|Ferrero Rocher, 30 pieces||564.50|
|Ferrero Rocher, 16 pieces||314.50|
|Ferrero Rocher, 5 pieces||99.50|
|Ferrero Rocher,3 pieces||54.50|
|Ferrero Tronky, 108g 6's||112.50|
|Hershey's Kisses, 235 g||239.50|
|Hershey's Kisses Almonds, 235g||239.50|
|Chocolates Local (In Packs)||Price|
|Flat tops, 30's||38.50|
|Curly tops, 15's||21.50|
|Curly tops, 24's||34.50|
|Goya Chocolate coins, 500 g||154.50|
|Goya Silver cups, 420 g||104.50|
Source: Selected Supermarkets in Metro Manila, March 2011
Chocolates are patronized by people from all ages and gender. They are highly in demand during the months of February (Valentine's Day) and December (Christmas) because people usually give them as gifts.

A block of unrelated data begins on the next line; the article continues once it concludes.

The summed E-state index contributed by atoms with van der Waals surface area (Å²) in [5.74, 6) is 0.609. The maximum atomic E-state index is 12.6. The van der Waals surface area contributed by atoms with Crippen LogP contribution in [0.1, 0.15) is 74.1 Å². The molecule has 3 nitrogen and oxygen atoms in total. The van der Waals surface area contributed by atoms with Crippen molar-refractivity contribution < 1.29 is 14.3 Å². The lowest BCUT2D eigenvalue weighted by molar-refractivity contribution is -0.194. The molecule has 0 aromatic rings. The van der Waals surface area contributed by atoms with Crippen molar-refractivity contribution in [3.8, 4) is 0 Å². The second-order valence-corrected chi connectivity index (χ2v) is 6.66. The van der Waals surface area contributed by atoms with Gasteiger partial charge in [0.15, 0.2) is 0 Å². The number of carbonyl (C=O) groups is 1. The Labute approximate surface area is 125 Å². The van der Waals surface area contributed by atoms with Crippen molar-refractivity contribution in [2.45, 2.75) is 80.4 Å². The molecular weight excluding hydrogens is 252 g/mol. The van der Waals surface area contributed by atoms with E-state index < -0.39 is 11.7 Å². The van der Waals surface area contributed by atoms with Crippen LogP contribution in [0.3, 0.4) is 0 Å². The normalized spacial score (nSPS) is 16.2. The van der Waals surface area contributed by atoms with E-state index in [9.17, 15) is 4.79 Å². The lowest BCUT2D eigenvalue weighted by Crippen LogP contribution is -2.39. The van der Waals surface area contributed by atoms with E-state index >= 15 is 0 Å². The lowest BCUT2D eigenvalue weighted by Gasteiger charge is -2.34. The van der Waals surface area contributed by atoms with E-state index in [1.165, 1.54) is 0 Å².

Chocolates can be bought in supermarkets, grocery stores, convenience stores, drugstores, department stores, and duty free shops. They are usually packed in foil or boxes.
Challenges and Opportunities
Local chocolate manufacturers face several challenges. For one, production of cocoa, a key raw material, remains lacking in terms of both quantity and quality. It also has to be shared by different industries like beverage, baking, ice cream, food service, and chocolate, among others.
Manufacturers are also affected by the rising prices of sugar, another important ingredient. In late March this year, the retail price for refined sugar stood at P64 per kilogram (kg) from only P53 per kg during the comparable period last year.